Sort out your Resume in 10 easy steps
1 - Make a first draft
Write down your current job title and list down all the things you do and
are responsible for on a day to day basis. Re-read what you've written and
try to prioritize your responsibilities. Think about what skills you need
to do what you do. What have you done in your current role that has made
you most proud? Asking yourself these questions will not only get you in a
CV/resume frame of mind, it will provide you with all the information you
2 - Choose a format
Now you've got the knowledge you need - it's time to decide how to package
it. There are three standard types of CV/resume, and each has its uses.
The Chronological CV/resume - This is almost
an industry standard. Use it if your work history is stable and each move
has seen you climb steadily up the career ladder. Not for frequent job
changes or those who have had a case of the responsibility hiccups.
The Functional CV/resume - For those who have
experienced spates of unemployment or sporadic job jumps. This CV/resume
does not list employment dates or company names, preferring skills and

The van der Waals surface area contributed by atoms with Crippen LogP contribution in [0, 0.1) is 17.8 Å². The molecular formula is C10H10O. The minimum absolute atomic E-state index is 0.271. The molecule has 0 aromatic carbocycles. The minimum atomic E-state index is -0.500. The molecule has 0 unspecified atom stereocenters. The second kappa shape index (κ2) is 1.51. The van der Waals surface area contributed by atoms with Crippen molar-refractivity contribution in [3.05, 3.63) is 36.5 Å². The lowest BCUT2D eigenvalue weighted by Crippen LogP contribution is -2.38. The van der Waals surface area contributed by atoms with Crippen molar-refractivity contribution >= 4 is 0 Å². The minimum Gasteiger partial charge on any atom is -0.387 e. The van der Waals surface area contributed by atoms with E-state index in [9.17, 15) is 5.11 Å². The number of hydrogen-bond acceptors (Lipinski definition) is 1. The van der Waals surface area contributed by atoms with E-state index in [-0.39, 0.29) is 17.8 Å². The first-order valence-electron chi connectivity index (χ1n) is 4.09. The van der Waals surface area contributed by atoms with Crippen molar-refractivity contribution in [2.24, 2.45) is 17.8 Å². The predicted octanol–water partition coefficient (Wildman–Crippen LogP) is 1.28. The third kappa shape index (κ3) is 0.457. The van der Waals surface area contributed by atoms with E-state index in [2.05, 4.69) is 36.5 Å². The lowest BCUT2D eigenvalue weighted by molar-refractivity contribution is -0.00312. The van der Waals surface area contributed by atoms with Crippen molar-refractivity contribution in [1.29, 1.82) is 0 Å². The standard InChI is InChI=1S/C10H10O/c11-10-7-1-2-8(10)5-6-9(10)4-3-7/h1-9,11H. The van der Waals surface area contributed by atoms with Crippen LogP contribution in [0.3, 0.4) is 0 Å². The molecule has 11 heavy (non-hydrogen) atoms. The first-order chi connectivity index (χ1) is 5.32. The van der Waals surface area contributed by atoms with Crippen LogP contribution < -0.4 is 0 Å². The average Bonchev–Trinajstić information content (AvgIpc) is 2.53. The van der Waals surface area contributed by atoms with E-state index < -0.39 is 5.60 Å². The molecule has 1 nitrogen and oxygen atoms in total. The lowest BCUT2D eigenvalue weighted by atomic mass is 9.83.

The Prioritized CV/resume - A format for those
about to undertake a career change, or whose current skills are not
directly relevant to the job applied for. This CV/resume is written
prioritizing the work experience which is most relevant to the job you
3 - Don't make it too long
Work to the maximum length of two-pages. No-one reads long
CV/resumes, they just reach the waste bin first.
4 - Or too clever
Choose your content and your words carefully. Treat your CV/resume as an
outline sketch of your job history - highlight your strengths and
abilities to problem solve using active verbs such as "responsible" and
"achieved", which have universal appeal.
5 - Type it, don't write it
Handwriting analysis may be a great fairground attraction - but
potential employers will not take time to interpret your scrawl. Type your
CV/resume, no fancy fonts or flourishes - this is a case of emphasizing
substance over style.
6 - Tailor the content
Do you have friends who send you 'Round Robins' at Christmas? Cute,
but admit it, you'd prefer something a bit more personal. For employers,
the same applies, try a bit of tailoring, it doesn't have to be too much,
but the occasional skills tweak can work wonders.
7 - Exaggerators beware
So you weren't principal boy - then say so. Don't exaggerate your
your success was because of teamwork, identify it as
such. It will make your claims more believable.
8 - Spelling?
Your skills may win you the battle - but bad typing and grammatical
mistakes will lose you the war. Run the spell checker, read your CV/resume
more than once or better still enroll a friend as a second pair of eyes.
9 - Alert your referees
Check your referees before you use their name. It's a courtesy, and a good
fail safe - they may have moved.
10 - And don't mention the money
Keep your current salary to yourself for now, unless you're asked directly
of course. Otherwise, if you earn too little or too much you'll have ruled
yourself out before you even reach the door.